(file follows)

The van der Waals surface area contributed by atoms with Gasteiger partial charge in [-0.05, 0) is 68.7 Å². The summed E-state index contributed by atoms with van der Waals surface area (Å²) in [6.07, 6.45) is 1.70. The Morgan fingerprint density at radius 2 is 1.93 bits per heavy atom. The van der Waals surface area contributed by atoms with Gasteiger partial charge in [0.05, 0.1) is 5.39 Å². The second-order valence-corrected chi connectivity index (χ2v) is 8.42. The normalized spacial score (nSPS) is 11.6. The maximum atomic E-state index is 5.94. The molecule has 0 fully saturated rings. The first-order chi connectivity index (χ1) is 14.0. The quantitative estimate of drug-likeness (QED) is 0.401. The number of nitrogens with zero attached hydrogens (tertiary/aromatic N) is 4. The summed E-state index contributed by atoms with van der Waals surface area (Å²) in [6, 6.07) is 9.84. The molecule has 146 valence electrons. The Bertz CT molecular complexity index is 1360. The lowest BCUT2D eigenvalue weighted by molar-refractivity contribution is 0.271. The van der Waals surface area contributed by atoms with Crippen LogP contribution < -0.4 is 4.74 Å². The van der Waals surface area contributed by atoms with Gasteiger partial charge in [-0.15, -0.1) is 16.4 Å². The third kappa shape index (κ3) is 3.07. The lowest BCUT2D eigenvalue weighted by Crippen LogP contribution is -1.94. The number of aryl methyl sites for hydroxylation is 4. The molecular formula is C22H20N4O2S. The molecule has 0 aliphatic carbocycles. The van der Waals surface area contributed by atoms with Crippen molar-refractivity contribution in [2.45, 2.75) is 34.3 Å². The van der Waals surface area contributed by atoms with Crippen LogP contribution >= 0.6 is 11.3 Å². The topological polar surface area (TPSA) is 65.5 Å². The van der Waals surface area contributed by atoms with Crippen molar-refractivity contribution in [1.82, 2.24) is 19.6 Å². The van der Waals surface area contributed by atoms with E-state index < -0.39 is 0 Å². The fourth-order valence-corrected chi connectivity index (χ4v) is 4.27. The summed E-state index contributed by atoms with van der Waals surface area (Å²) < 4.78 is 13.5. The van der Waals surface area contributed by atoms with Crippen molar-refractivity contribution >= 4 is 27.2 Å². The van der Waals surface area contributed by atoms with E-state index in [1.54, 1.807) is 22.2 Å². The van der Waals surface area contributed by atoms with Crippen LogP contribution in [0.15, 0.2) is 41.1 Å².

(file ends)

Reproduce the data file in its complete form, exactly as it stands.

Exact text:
The van der Waals surface area contributed by atoms with Gasteiger partial charge in [-0.05, 0) is 68.7 Å². The summed E-state index contributed by atoms with van der Waals surface area (Å²) in [6.07, 6.45) is 1.70. The Morgan fingerprint density at radius 2 is 1.93 bits per heavy atom. The van der Waals surface area contributed by atoms with Gasteiger partial charge in [0.05, 0.1) is 5.39 Å². The second-order valence-corrected chi connectivity index (χ2v) is 8.42. The normalized spacial score (nSPS) is 11.6. The maximum atomic E-state index is 5.94. The molecule has 0 fully saturated rings. The first-order chi connectivity index (χ1) is 14.0. The quantitative estimate of drug-likeness (QED) is 0.401. The number of nitrogens with zero attached hydrogens (tertiary/aromatic N) is 4. The summed E-state index contributed by atoms with van der Waals surface area (Å²) in [6, 6.07) is 9.84. The molecule has 146 valence electrons. The Bertz CT molecular complexity index is 1360. The lowest BCUT2D eigenvalue weighted by molar-refractivity contribution is 0.271. The van der Waals surface area contributed by atoms with Crippen LogP contribution < -0.4 is 4.74 Å². The van der Waals surface area contributed by atoms with Gasteiger partial charge in [-0.15, -0.1) is 16.4 Å². The third kappa shape index (κ3) is 3.07. The lowest BCUT2D eigenvalue weighted by Crippen LogP contribution is -1.94. The number of aryl methyl sites for hydroxylation is 4. The molecular formula is C22H20N4O2S. The molecule has 0 aliphatic carbocycles. The van der Waals surface area contributed by atoms with Crippen molar-refractivity contribution in [2.45, 2.75) is 34.3 Å². The van der Waals surface area contributed by atoms with Crippen LogP contribution >= 0.6 is 11.3 Å². The topological polar surface area (TPSA) is 65.5 Å². The van der Waals surface area contributed by atoms with Crippen molar-refractivity contribution in [1.82, 2.24) is 19.6 Å². The van der Waals surface area contributed by atoms with E-state index < -0.39 is 0 Å². The fourth-order valence-corrected chi connectivity index (χ4v) is 4.27. The summed E-state index contributed by atoms with van der Waals surface area (Å²) < 4.78 is 13.5. The van der Waals surface area contributed by atoms with Crippen molar-refractivity contribution >= 4 is 27.2 Å². The van der Waals surface area contributed by atoms with E-state index in [1.54, 1.807) is 22.2 Å². The van der Waals surface area contributed by atoms with Crippen LogP contribution in [0.15, 0.2) is 41.1 Å².